If you’re like most other Americans, you carry a balance on your credit card. You’re probably wondering how you can lower the amount you pay. A tempting offer is a 0% interest rate on a balance transfer. It’s a good deal, because it basically means that for up to a year, the credit card company is lending you free of charge. That means saving a lot of money, if you have what’s known as a revolving balance.
The average American household carries at least $10,000 in credit card debt. For some, it’s a lot more. Most families end up paying over $1000 in interest on that bill per year. And, to make the problem worse, most credit cards have a “locked in” rate that’s almost always higher than 10%. This statistic explains why those balance transfers are so tantalizing, and why a lot of people get so excited that they fail to read the fine print. If you’re thinking about a balance transfer, you definitely want to read the agreement fully. That way, you know what you’re getting into.
These offers are usually made to those with top-notch credit, but if you’re offered a 0% balance transfer, stop and think. If you have trouble paying on time and you don’t plan enough, you might just get slapped with a big rise in your interest rate before you know it. It’s a losing proposition for someone who doesn’t have their spending under control. They, like everyone else, will have to pay up eventually, and probably at an astronomical interest rate. The ideal balance transfer candidate wants to pay off their debt, and has a plan in place to get it done. Read further, and you’ll get some tips on how to make a balance transfer work for you.
Things you should know and take into consideration:
- Don’t underestimate the credit card company. They aren’t being nice by offering you a balance transfer, they’re playing the odds that you won’t pay the balance before the 0% interest grace period’s up.
- No guarantees, ever. A low introductory rate doesn’t mean that you’re guaranteed to get it, and this applies especially to those with tarnished credit. Make sure that you read the agreement when you get the card and the rate is in fact 0%.
- See if your card offers 0% on purchases as well. Not all do. And, the offer requires that you pay off the transferred balance first, and new charges after that will have a higher interest rate.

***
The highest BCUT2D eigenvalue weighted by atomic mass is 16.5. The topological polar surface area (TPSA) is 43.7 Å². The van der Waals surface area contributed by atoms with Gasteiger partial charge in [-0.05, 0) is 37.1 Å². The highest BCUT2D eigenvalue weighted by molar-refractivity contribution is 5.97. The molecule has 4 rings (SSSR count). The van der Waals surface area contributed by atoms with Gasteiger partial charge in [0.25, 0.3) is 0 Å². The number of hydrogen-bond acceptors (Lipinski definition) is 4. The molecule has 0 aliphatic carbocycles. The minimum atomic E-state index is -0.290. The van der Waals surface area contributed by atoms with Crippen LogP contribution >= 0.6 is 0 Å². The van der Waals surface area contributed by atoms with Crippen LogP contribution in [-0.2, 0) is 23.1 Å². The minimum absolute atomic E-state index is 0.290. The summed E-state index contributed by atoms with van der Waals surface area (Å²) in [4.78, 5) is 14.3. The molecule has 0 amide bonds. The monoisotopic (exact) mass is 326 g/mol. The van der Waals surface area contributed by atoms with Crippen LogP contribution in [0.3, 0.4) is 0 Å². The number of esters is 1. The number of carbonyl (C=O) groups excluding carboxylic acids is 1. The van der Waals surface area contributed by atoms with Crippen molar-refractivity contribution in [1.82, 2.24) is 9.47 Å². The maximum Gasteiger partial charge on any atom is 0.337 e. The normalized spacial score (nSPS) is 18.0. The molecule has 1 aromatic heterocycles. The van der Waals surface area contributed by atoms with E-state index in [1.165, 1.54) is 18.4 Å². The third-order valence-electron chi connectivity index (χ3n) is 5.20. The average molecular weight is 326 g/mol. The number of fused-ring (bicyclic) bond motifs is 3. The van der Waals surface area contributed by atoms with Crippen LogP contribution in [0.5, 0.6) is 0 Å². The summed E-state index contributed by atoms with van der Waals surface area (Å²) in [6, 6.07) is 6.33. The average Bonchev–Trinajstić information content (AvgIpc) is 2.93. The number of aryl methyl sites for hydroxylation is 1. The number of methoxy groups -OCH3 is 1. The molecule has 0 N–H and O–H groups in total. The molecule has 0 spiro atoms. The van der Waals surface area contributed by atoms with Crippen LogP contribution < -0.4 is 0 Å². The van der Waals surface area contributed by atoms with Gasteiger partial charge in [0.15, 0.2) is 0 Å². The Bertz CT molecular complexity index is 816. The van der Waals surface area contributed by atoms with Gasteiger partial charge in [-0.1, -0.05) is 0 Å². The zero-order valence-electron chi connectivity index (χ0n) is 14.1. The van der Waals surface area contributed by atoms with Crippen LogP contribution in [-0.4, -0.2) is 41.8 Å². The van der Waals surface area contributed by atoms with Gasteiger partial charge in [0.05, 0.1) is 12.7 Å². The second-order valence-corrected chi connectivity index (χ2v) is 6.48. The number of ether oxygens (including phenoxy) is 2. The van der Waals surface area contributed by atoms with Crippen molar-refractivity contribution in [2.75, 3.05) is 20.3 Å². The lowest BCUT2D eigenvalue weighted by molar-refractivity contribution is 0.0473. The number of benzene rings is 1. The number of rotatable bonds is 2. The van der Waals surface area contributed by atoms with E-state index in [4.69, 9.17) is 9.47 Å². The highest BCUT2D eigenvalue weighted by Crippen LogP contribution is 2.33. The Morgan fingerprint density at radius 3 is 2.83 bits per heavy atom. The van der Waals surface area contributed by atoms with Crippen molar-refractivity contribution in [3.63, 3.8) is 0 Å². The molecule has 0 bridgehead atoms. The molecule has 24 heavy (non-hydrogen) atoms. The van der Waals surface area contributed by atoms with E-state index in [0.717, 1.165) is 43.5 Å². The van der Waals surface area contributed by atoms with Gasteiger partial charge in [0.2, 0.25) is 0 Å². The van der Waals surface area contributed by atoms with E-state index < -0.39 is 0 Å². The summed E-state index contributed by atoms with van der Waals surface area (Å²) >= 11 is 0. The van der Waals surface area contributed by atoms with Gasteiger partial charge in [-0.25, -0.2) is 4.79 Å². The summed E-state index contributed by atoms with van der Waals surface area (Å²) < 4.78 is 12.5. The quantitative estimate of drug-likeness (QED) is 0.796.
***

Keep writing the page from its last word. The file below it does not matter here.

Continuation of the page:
- Be selective. Don’t let that 0% make you blind to the card’s disadvantages. Of course, you want a card with no annual fee, but it pays to also look for a cash-back offer and fraud protection. If you decide to keep the card after you pay your balance, you’ll be glad you did.
- Make sure it’s actually free. Some companies charge a fee for each balance transfer. Check the fine print, again.
- Pay the bill on time. If you’re late, even once, your interest rate will rise, and you’ll get penalty fees. To make sure you pay on time, set up an automatic payment. Be sure that you pay more than the minimum, though, so the balance goes down.
- Keep track of when the 0% deal ends, so that you can transfer a balance again before that date.
- Know when to quit. Credit card companies will know when you’re “card hopping”, and it will show on your credit.
With the tips we’ve given here, you should know now whether a 0% balance transfer is appropriate for you. Take a look at the fine print, shop around, and get the best deal possible. Good luck, and responsible spending!
- Simple Tips for Pulling Yourself Out of Debt
- Guide to Getting Out of Debt
- What’s the score?
- Finding answers about credit card limits
Your credit report is the basis for your financial standing. No matter how slick or smart you may be, no bank will touch anyone with a low credit score. It's their money, why would they want to take a bigger risk than they need to?
If you don't know where your credit report score is at, now's the time to take a peek. Don't get surprised with a low credit score when you go in to review your report with a potential lender or even an employer, find out for yourself within minutes.